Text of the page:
Home

Back

Forward

Directory Index

foxesmartyrs.gif (12353 bytes)

John Fetty and His Son in the Lollard's Tower

foxesmartyrs.gif (12353 bytes)


JohnFettyandSon.gif (41253 bytes)

Among those who were put in prison charged with heresy was John Fetty, the father of this boy. Strange to say, he had been arrested upon information given by his own wife. He was taken before Sir John Mordaunt, one of the queen's commissioners. After examination, he was sent to the Lollards' Tower, where he was put in the stocks, and had a picture of water set by him, with a loaf of bread near it, to show him that it was the only food he might expect to receive.

This place of imprisonment, called the Lollards' Tower, was a large, detached room, belonging to bishop Bonner's palace, in London. It was used for the punishment of Protestants (sometimes called Lollards). who were brought before the bishop accused of heresy, and who were also sometimes tortured. The most common punishments inflicted here were scourging, and setting in the stocks; some being fastened by the hands, and others by the feet. They were generally permitted to sit on a stool, but to increase their punishment some were given no seat, so that, lying with their backs on the ground, their position was exceedingly exhausting and painful. In this dungeon, and under these tortures, some were kept for several days, and others for weeks, without any other food than bread and water. During all this time admission was refused to their relatives or friends. Many of the unfortunate prisoners who had weak constitutions, died form the effects of their confinement in the Lollards' Tower.

After John Fetty had been in the Lollards' Tower for fifteen days, the greater part of the time fast in the stocks, sometimes by his legs, and sometimes by his hands, William Fetty, one of his sons, came to the bishop's palace, in order to obtain permission to see him. When he arrived there, the bishop's chaplain asked him his business; the boy replied he wanted to see his father, at the same time shedding tears, and looking sorrowfully toward the prison in which his father lay. the chaplain asked who was his father; and when the boy told him, he replied that his father was a heretic, and was being taught a lesson in the stocks; which, said he, might prove a good warning to his son not to follow in his footsteps.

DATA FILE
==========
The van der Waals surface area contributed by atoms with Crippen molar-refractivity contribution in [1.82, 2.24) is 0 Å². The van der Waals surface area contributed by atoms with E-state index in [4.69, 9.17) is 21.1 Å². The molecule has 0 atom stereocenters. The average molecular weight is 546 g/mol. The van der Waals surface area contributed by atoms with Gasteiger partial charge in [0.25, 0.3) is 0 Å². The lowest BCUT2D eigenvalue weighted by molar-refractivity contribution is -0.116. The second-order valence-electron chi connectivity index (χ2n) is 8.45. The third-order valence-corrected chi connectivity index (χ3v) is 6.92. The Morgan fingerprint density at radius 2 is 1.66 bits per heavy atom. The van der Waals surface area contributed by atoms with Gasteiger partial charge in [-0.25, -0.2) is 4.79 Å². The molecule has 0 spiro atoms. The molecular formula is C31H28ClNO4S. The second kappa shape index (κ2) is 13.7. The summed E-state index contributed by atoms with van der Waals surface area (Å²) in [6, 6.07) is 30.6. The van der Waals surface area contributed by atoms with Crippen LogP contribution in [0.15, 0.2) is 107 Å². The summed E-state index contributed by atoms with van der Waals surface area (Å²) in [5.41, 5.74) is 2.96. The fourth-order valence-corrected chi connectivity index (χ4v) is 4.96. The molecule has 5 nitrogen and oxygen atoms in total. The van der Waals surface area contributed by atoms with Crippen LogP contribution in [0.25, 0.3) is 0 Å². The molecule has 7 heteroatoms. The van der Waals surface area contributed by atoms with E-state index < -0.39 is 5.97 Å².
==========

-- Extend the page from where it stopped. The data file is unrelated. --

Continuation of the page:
The boy, who had a high spirit, was stung by this abuse of his kind father, and quickly replied, "My father is not heretic, but you are a pack of murderers."

At this the angry chaplain seized the boy by the hand, and dragged him to another room in the palace, where, after stripping him, he scourged him in the most unmerciful manner; after which he ordered one of his servants to take him, just as he was, to his father, with the blood running down to his heels. As soon as the boy saw his father, he fell on his knees, and showed him his wounds. The poor man beholding his son in so dreadful a state, exclaimed, with great grief, "Alas! who hath thus cruelly treated thee?" The boy replied, "I was seeking to find you out, when a murdering chaplain took me into the bishop's house, and beat me as you see."

One of the keepers overhearing this, seized the boy, and dragging him away from his father, took him back to the place where he had been scourged. Here he was kept three days with scarcely any food, and was beaten again. The father was also beaten for protesting against their cruelty. At last the poor young prisoner became very faint and weak from this inhuman treatment, and Bonner gave orders to let him go. He also ordered the father to be brought before him, in his bed-chamber, early in the morning.

The bishop at first roundly abused the man for his religious belief, but considering that trouble might result from having scourged the boy, he ordered both father and son to be set at liberty. They were, therefore, allowed to depart and went to their home, but the unfortunate boy, form the pain, loss of blood and inflammation of his wounds, died a few days afterward.

 

 

 

 

 

 

 

 

 

 

 

This page and its design are copyright
2002 by Kevin W. Michael.
All rights reserved.